Having said that, here are the numbers for those who want them:

Test Google Pixelbook Acer Chromebook Spin 13
Speedometer 1.0 117 164.1
Speedometer 2.0 69.4 96.73
JetStream 118.74 174.52
Basemark 414.2 426.18
Octane 2.0 22,309* 36,448

*Note: I have seen many Pixelbooks score into the low-to-mid-30,000 range on Octane tests. I don’t know why my results are much lower, although it may be due to running Chrome OS 71 Dev Channel. This appears to be an outlier and suggests that while the Spin 13 benchmarks higher in Octane, the difference isn’t as dramatic as my results above.

Benchmarks aside, everything I’ve done on the Spin 13 has felt as fast, if not faster than the same activities on my Pixelbook. Those activities include light photo edits, up to 20 open tabs for web apps, watching full-screen YouTube TV, using a few Android apps and yes, running some Linux IDEs for coding Java apps by using Project Crostini. I wouldn’t say I noticed that the more powerful Spin 13 is much faster than my Pixelbook in everyday use, but it’s definitely not slower if that makes sense.

That type of performance is to be expected of course, due to the newer U-Series processor which can run longer at a heavier processor load than Y-Series chips. There’s a compromise though: The Acer Chromebook Spin 13 has a fan to help dissipate heat in those circumstances. It fires up a boot and again whenever you’ve got your foot on the gas pedal, but it’s not obscenely loud. Noticeable, yes, but I’ve heard far worse.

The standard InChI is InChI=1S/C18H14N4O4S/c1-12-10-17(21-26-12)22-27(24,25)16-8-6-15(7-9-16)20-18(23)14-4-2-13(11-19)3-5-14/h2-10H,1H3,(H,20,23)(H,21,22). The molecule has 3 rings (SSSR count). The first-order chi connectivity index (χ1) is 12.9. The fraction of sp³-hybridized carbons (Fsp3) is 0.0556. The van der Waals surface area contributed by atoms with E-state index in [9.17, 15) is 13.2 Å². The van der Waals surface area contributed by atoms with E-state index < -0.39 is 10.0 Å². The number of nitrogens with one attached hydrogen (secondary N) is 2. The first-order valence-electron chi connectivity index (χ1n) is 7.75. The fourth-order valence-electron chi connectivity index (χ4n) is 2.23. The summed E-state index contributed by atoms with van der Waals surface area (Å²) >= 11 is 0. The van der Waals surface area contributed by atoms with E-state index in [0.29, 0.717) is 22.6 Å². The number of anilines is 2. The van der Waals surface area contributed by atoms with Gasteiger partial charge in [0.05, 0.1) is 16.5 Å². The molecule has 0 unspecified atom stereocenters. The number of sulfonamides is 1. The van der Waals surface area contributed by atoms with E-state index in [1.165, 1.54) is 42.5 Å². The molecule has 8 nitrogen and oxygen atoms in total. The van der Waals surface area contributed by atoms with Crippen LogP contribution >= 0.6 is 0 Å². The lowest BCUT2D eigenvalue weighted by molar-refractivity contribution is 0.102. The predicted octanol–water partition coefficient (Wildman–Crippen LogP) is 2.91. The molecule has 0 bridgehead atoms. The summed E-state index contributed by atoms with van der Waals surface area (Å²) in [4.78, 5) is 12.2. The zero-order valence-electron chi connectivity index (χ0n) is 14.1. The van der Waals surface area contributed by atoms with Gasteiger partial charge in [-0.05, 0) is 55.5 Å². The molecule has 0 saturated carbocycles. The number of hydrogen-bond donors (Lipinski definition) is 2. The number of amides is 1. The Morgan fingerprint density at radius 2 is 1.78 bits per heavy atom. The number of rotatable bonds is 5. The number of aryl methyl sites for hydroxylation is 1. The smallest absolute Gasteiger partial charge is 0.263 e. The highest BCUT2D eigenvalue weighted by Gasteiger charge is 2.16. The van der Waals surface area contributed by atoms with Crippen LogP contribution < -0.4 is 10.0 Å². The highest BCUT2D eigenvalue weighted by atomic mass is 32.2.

Acer says you can expect around 10 hours of run time on a charge with mixed usage and that’s a close estimate in my week of testing. Most days, 10 hours was a little more optimistic than reality but I always experienced at least 8.5 to 9 hours of use. The included 45W charging brick is exactly that — a rectangular brick — which is not my favorite form factor. However, it does use USB C for charging and you can top off fairly quickly.

About that display: Less pixel density, more information density

With its 2256 x 1504 resolution spread across 13.5-inches, the Acer Chromebook Spin 13 has a pixel density of 200 PPI (pixels per inch). It’s not quite as clear as the Pixelbook and its 235 PPI but the difference is negligible to my four eyes. However, you get more information on the display of the Spin 13 due to the larger screen and a slightly different default scaling setting.

For example, when in the default display resolution, the Spin 13 acts like a 1410 x 910 monitor. The Pixelbook in default mode? 1280 x 800. Perhaps it’s better to illustrate the difference though. Here are two screen caps of the Techmeme home page from this morning on both devices. You can read farther down the page without scrolling on the Acer Chromebook Spin 13.

Pixelbook
Spin 13

Obviously, on both devices, you can customize your display and zoom settings. But out of the box, you can see more information — albeit smaller — on the larger screen of the Spin 13. And if you have the right monitor and cables, you can use an external UHD/4K display over USB C on just about any high-end Chromebook.